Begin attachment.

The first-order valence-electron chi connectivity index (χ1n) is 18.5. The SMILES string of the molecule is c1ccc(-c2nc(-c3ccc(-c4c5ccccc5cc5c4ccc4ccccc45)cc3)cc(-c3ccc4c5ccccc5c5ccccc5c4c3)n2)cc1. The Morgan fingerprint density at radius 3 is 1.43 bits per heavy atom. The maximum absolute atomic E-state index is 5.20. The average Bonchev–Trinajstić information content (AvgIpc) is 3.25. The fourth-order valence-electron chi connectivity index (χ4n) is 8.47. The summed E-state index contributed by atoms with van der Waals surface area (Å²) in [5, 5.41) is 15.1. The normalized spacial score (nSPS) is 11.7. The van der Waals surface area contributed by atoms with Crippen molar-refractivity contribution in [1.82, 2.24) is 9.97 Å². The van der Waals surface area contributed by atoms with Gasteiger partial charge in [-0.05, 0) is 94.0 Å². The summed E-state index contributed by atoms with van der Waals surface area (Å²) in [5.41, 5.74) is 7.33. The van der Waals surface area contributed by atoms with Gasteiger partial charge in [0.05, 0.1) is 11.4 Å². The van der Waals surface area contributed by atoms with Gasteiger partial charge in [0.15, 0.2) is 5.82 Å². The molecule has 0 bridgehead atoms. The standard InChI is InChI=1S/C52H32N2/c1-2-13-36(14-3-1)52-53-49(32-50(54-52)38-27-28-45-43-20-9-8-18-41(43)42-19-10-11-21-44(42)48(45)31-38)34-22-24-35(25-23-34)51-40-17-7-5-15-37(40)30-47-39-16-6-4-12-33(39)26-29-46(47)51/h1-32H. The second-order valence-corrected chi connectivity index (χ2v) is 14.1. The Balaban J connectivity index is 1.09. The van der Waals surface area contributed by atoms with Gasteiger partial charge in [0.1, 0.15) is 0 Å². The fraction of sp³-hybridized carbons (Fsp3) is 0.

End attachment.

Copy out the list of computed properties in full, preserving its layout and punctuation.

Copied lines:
The first-order valence-electron chi connectivity index (χ1n) is 18.5. The SMILES string of the molecule is c1ccc(-c2nc(-c3ccc(-c4c5ccccc5cc5c4ccc4ccccc45)cc3)cc(-c3ccc4c5ccccc5c5ccccc5c4c3)n2)cc1. The Morgan fingerprint density at radius 3 is 1.43 bits per heavy atom. The maximum absolute atomic E-state index is 5.20. The average Bonchev–Trinajstić information content (AvgIpc) is 3.25. The fourth-order valence-electron chi connectivity index (χ4n) is 8.47. The summed E-state index contributed by atoms with van der Waals surface area (Å²) in [5, 5.41) is 15.1. The normalized spacial score (nSPS) is 11.7. The van der Waals surface area contributed by atoms with Crippen molar-refractivity contribution in [1.82, 2.24) is 9.97 Å². The van der Waals surface area contributed by atoms with Gasteiger partial charge in [-0.05, 0) is 94.0 Å². The summed E-state index contributed by atoms with van der Waals surface area (Å²) in [5.41, 5.74) is 7.33. The van der Waals surface area contributed by atoms with Gasteiger partial charge in [0.05, 0.1) is 11.4 Å². The van der Waals surface area contributed by atoms with Gasteiger partial charge in [0.15, 0.2) is 5.82 Å². The molecule has 0 bridgehead atoms. The standard InChI is InChI=1S/C52H32N2/c1-2-13-36(14-3-1)52-53-49(32-50(54-52)38-27-28-45-43-20-9-8-18-41(43)42-19-10-11-21-44(42)48(45)31-38)34-22-24-35(25-23-34)51-40-17-7-5-15-37(40)30-47-39-16-6-4-12-33(39)26-29-46(47)51/h1-32H. The second-order valence-corrected chi connectivity index (χ2v) is 14.1. The Balaban J connectivity index is 1.09. The van der Waals surface area contributed by atoms with Gasteiger partial charge in [0.1, 0.15) is 0 Å². The fraction of sp³-hybridized carbons (Fsp3) is 0.